This year, I’m turning sixty. 6-0. As in “years old.”
How is this possible? Yesterday, I swear I was forty. I’ll always be forty. I liked forty. But I woke up this morning, and I’m twenty (count ’em…twenty) years older than I feel. That’s a whole lifetime for a college student. So I’m an entire lifetime older than the average undergraduate. Awesome.
Turning twenty was fun. You’re officially an adult, but you’re young enough to have your mistakes forgiven because you’re still a puppy to the rest of the world. Thirty was great. You’re more sophisticated now, and have started making “life decisions.” Marriage? Kids? A mortgage? A beagle or a dachshund? And forty is sexy. You’re a woman, not a girl. You’re interesting. You have things to say, and people actually want to hear them. At fifty, you’ve run smack into midlife. I’ll admit, fifty was a little tough for me. All that push to get an AARP card, remembering to ask for the Honor Menu at every restaurant, and deciding whether or not to go gray now that you’re a “senior.”
Sixty leaves me somewhat stymied. I have no precise words to express exactly how I feel about it. It’s clearly not “middle age”(unless we’re planning to live to be 120). We’ve been seniors for ten years already. So what are we now?
I recently attended my 42nd high school reunion. It was a wonderful evening of wine and laughter, with much to-do about getting older. Many of us expressed the same observation. Everybody looked great, but somehow older than we remembered them. Then when we saw the photos on Facebook the next day, we noticed that we all look exactly the same age as everyone else else. Boom.
The publishing world is full of books, articles, and websites about the frustrations and seemingly inevitable downfalls of aging. Whether we see it from a humorous perspective or something to approach from a fetal position on the bed, sobbing into an oversize decanter of Cabernet, there’s nary a woman alive who can’t recount tales of aging woes.
By sixty, our body parts have shifted downward, our skin has lost elasticity, we still experience occasional menopausal flashbacks that make us human space heaters, and our weight has moved into our bellies and hips like squatters on the Back 40 of the Ponderosa.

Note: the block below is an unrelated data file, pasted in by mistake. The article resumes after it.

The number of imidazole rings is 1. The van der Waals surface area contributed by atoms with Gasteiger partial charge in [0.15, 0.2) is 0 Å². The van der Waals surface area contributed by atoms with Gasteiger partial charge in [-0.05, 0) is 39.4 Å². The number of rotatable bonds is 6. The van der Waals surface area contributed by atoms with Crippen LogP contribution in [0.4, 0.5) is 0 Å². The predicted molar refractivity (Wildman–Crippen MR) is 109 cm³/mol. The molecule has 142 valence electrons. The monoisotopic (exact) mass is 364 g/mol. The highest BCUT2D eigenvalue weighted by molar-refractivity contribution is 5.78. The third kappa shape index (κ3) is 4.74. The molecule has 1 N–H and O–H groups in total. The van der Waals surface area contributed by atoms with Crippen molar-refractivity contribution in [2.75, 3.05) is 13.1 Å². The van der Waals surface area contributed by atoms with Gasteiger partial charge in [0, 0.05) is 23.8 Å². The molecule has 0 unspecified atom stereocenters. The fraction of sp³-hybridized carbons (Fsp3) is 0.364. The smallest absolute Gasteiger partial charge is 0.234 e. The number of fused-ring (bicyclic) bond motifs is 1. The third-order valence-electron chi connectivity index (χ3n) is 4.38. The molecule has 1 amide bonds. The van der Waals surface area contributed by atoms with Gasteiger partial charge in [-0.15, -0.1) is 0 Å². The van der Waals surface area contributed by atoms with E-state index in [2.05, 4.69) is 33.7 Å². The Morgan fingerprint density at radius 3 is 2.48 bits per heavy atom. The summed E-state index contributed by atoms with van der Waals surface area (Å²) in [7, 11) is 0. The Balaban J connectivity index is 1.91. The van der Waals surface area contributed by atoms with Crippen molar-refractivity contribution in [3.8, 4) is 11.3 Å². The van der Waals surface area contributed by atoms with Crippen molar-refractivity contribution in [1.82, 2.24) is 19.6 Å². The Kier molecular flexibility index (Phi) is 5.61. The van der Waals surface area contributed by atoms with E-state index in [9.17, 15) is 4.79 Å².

But I’ve decided that I’m giving myself a birthday present this year. I’m giving myself a break about the aging thing. Yes, I’m aware that my boobs haven’t been within howdy-neighbor proximity to my clavicles for at least two decades and that my butt jiggles like a Jello mold, even when I’m standing still. But maybe sixty is finally time to embrace the journey. Youth may come with smooth skin and perky behinds, but often in exchange for angst and uncertainty. (Honestly, would you be 25 again??) Middle age (and beyond) brings with it a certain peace. A letting go of the anxieties and often limited perspectives of youth. It’s liberating.
And so, for my birthday, to balance the scales of publishing, I’ve decided to write down my Most Fabulous Things About Turning Sixty.
- We’ve learned to accept our bodies. Gone are the days of puking, pills, eating nothing but grapefruit and chewing gum, full-body Spanx under everything, and workouts that leave us shaky and exhausted instead of energized, futilely trying to beat our ancestoral gene pool into submission to create a body we were never designed to have. I’m short and curvy, and I’ve given birth (although my son is now 27, and says I really must stop blaming my jelly belly on him. Ungrateful brat).
- The world is less black and white. We’re less quick to judge. By now, we know that every story has three sides: yours, mine, and what really happened. When we hear that Aunt Bebe ran off with Uncle Stu’s Krav Maga instructor, we’re less likely to assume Aunt Bebe is simply a tramp who likes martial arts, and more likely to reply, “There are probably pieces of this story we don’t know.”
- We get to wear whatever we want. At this age, fashion, which tends to target the young and the anorexic, is more about what we know works for us than what’s on Project Runway. Love leather moto jackets? We wear ours with everything we own. Hate trendy, low-rise jeans that give you Texas-size muffin top? We get to skip this one.
- There’s less drama. After six decades, we begin to realize that not everything is worth fighting over. As my grandma used to say, “In 50 years, we’ll all be dead and none of this will matter.”
- We get grandchildren. We’ve had the responsibility of raising tiny humans into socially acceptable adults. Now we get to simply love the crap out of our offspring’s mini-me’s, with our primary role being somewhere between Obi Wan Kenobi and Santa Clause.
- We learn to cherish our girlfriends. We’ve attended Sally’s four weddings, got Missy through three stints in rehab, and lived through Susie’s douchy husband’s affair. We’ve supported Jenny’s new career as a nude art model, bailed Karen’s son out of jail (again), and cried together when Linda got cancer. We have history.
- Our marriages are stronger. There’s no way two people can spend several decades together and have every day be a lust-filled day of mutual wonder and adoration. Not. Possible. We’ve had rough times, disappointments, and days when we’d unhesitatingly sell each other for a frosted margarita from the local taco wagon. But we’re still together. It’s that kind of love.
- We laugh more. We see the silliness in things more easily. We’re not as easily offended. Simply put, we’ve lightened up.
- We’ve discovered new passions. Boomers are being called “The Reinvented Generation.” We’re going back to school, learning new languages, traveling to new places, running marathons, and writing novels. We’re not retiring. We’re living longer than ever, and we’re doing it in a red convertible.
So as I kiss my fifties goodbye and face a new decade, I feel…well…good. In fact, I feel better than good. I feel like getting out there and kicking some jiggly ass.